Okay, I’ll be honest, I can’t work out if the “Restrictions? What do you mean?” questions are real questions or not!! Anyway, I’m with you about Agatha Raisin. They’re great for those moments when you just want something simple, but there isn’t much to say about them.

      • No they were real questions sorry. I just wonder what restrictions you mean you have as a blogger? Time restrictions of you feel restricted from things you can or can’t say?

        Agatha is amazing. I won’t hear anything else said about her. Ha.

      • kirstenhwhyte

        I didn’t say Agatha was bad! Okay, restrictions – what I meant was, don’t limit yourself to just blogging about one certain topic. You are first and foremost a book blogger (correct?) but you don’t just blog about books you’ve read, you also post stuff about things related to books and your adorable kitties, so you mix it up a bit. When I first set up my blog I was only going to post about writing and the trials and tribulations of being a writer, but then I realised that there were other things I wanted to blog about as well that didn’t necessarily fit into the criteria I’d set myself. I guess what I was trying to say is don’t limit yourself to blogging about one thing and one thing only. It’s good to have a main focus but don’t stick to it to regliously. Does that make sense?

      • Ahhhh. Now I get you! Yes I know what you mean. Write around what you love too. Good advice.

        Lovely to find another Aggie fan. I didn’t mean you didn’t like her. I meant those strange other people ;)

      • kirstenhwhyte

        Ah yes, those strange other people :)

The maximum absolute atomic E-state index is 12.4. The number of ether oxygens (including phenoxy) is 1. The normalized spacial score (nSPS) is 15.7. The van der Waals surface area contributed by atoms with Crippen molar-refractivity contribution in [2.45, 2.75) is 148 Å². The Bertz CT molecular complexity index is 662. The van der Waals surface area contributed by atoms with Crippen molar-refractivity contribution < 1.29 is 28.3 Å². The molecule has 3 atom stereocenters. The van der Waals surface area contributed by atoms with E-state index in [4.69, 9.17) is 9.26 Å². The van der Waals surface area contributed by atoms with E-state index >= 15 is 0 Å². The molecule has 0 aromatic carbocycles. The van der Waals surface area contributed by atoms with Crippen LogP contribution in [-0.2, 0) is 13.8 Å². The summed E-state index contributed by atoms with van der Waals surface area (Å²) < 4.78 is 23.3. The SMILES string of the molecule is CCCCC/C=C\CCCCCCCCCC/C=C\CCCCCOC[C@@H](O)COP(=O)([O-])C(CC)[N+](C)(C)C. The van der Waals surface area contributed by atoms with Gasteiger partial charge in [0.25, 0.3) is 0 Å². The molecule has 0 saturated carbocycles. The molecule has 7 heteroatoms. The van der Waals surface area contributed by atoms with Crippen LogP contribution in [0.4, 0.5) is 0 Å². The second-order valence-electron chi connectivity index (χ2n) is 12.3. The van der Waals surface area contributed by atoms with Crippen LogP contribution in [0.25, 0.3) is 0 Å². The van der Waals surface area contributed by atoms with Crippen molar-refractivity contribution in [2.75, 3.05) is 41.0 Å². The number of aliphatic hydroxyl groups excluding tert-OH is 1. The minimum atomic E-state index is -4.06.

24. I enjoyed the film a lot and would love to see it again – but I came to it knowing absolutely nothing about the story or musical. I am going to treat myself to a copy of the book using my points at Waterstones on Saturday afternoon – can’t beat a “free” book (even though I dread to think how much I have spent to accumulate those points…)! It will probably take me all year to read – may solve the book problem for 2013 in any case!

  25. JoV

    Oh dear.. I’m probably guilty of some of the don’t’s. But I don’t think I am good enough to try to be entertaining. :D so will be contented just to remain a so-so blogger and not a celebrity blogger. lol
    I must say I can’t be as committed as I first started the blog but I totally agree with white fonts and black background. I don’t like it. Keep it up, you are doing a good job!

  26. I haven’t yet reached my first anniversary as a blogger so am still in the trial and error mode. Based on that here are my top 3 tips

    1. Have a clear purpose – it doesn’t matter whether your blog is a way to keep track of your reading for yourself alone or you want to share your thoughts with others. If you have a purpose the content will be easier to create and you’ll be less likely to run out of things to say.